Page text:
I AM enjoying writing and researching my time travelling on the borough’s railways.

It’s mainly a compendium of items from other researchers.

I’d done the chapter on the L&M from Stoney Lane to Parkside, when I realised no one had mentioned a much missed landmark: Newton Water Tower

Standing close to the railway line just to the east, it was a familiar sight to passengers.

It was the world’s largest water tower at its construction in 1904 and the second water tower in the UK to be built from reinforced concrete. It was the first of that kind for public supply.

Designed by Reed & Waring, Consulting Engineers, it was constructed by Cubitts & Co. at a cost of £6,000 for Newton in Makerfield Urban District Council.

The tank, supported on a trellis-work of concrete legs, was 72 feet in diameter and 12 foot deep, with the roof 82 feet above the ground (117 feet above its foundation) and had a small central turret. It had a capacity of 300,000 gallons.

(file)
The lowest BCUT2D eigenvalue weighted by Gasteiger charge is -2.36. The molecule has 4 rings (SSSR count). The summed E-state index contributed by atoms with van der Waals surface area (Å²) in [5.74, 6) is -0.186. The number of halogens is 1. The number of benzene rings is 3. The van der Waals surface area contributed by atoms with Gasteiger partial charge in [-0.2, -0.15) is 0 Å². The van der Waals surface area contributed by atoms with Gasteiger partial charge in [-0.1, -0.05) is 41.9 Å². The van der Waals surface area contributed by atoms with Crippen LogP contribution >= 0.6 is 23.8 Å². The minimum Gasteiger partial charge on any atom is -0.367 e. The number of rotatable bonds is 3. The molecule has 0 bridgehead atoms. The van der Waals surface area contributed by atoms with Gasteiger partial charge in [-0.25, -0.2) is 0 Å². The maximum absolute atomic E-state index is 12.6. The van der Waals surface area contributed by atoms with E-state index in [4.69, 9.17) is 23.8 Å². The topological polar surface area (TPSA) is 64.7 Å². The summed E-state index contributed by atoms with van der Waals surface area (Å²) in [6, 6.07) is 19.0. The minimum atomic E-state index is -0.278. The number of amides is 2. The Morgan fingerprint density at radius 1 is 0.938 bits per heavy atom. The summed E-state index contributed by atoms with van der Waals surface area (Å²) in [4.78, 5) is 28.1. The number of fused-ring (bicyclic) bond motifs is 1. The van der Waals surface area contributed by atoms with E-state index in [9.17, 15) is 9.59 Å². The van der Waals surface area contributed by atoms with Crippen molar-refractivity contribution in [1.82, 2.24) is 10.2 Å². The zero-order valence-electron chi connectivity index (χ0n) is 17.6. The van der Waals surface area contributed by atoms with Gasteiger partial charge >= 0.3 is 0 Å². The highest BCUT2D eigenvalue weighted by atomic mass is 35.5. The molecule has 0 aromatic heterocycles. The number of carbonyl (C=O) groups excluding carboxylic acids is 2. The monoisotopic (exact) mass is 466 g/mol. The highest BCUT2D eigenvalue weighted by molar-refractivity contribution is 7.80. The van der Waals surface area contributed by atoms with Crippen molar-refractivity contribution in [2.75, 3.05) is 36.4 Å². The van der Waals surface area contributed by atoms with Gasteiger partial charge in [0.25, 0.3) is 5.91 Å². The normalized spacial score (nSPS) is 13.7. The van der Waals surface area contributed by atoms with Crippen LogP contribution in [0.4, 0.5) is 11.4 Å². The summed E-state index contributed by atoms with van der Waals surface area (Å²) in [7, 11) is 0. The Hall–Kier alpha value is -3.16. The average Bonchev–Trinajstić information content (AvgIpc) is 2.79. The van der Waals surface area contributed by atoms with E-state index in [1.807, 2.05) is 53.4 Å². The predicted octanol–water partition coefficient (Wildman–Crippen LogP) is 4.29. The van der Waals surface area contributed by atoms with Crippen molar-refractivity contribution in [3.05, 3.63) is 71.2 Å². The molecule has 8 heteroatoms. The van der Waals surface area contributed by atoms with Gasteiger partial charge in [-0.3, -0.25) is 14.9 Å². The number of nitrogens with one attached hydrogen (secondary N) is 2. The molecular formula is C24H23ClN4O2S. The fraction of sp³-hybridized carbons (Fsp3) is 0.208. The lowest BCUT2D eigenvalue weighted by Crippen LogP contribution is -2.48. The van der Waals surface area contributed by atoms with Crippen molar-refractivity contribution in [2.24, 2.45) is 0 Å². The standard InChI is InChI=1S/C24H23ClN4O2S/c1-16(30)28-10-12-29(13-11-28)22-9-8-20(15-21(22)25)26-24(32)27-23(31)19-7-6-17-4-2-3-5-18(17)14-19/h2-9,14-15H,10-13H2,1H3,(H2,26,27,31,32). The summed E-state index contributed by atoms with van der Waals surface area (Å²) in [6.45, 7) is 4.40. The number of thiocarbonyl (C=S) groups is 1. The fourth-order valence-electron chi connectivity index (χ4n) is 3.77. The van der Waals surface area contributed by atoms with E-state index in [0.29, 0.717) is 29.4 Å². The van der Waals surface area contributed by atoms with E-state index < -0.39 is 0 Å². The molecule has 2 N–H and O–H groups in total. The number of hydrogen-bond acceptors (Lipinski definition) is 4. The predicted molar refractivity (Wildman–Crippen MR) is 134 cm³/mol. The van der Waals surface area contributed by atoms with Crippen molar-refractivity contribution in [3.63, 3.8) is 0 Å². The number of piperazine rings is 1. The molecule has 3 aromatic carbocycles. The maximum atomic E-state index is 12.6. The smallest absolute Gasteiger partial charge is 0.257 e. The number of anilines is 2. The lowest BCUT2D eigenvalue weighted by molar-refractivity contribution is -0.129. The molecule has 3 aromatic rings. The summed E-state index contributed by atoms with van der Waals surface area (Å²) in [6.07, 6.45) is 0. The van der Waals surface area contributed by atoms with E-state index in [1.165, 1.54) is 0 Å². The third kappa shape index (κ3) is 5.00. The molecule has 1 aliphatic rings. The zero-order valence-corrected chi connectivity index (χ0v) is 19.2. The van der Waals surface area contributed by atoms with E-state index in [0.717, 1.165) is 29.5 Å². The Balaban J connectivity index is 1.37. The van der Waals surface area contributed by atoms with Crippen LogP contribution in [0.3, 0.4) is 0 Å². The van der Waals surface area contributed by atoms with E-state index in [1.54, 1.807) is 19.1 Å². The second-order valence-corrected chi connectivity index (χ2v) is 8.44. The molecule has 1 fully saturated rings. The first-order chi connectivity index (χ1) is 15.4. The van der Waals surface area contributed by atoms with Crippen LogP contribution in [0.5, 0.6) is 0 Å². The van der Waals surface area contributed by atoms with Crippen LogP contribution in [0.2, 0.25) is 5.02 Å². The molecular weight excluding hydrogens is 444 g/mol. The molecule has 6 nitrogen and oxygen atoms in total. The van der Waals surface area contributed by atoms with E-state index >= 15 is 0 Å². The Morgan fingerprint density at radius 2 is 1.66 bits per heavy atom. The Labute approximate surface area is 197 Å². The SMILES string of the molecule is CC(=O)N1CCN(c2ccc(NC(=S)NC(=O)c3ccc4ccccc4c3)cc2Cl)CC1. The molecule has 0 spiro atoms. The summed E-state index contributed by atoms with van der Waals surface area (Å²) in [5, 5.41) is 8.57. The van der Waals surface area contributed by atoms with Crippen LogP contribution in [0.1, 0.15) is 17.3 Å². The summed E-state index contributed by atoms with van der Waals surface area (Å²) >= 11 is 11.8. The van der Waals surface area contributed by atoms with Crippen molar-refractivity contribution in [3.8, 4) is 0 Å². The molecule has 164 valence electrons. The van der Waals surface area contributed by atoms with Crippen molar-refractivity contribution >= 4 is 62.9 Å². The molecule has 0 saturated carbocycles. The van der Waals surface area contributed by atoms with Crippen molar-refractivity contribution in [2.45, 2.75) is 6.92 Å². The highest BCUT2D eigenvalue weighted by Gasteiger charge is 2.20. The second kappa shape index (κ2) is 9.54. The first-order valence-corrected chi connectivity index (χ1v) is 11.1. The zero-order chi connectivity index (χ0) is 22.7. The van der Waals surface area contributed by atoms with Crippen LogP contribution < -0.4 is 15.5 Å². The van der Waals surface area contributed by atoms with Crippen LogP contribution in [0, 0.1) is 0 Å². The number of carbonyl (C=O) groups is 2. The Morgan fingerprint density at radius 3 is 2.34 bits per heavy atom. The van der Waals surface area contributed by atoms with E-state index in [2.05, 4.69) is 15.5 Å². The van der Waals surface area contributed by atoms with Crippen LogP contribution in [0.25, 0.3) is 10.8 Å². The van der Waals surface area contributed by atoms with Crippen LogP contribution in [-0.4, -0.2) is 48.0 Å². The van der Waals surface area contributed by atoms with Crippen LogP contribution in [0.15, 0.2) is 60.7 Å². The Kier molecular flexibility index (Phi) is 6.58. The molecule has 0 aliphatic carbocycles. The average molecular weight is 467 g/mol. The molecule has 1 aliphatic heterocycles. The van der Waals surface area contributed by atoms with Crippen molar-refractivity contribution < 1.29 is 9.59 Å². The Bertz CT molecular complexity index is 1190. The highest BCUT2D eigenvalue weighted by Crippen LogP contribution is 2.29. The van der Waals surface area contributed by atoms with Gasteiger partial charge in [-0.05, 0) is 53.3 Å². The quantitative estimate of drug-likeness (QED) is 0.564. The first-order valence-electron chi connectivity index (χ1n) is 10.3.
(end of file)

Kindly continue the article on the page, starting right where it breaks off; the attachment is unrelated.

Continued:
The structure leaked when filled and had to be lined on several occasions.

The tower came into use in 1906, with a steam engine operating a bucket type pump. In 1933 this was replaced by two 64½ horse power Sulzer electrical impeller type pumps that raised water from a 200 foot deep well into the tower. The tower underwent repairs in 1910, 1933 and 1962; it was no longer being used in 1977.

Although it was a listed building, North West Water Authority got permission to demolish it largely because it was structurally unsound and would cost something in excess of £50,000 to repair. It was demolished in 1979.

Meanwhile, Paul O’Haire, formerly of Clock Face, emailed a photo (above left) of his brother-in-law, who came across this bus at a storage facility in Vancouver, Canada.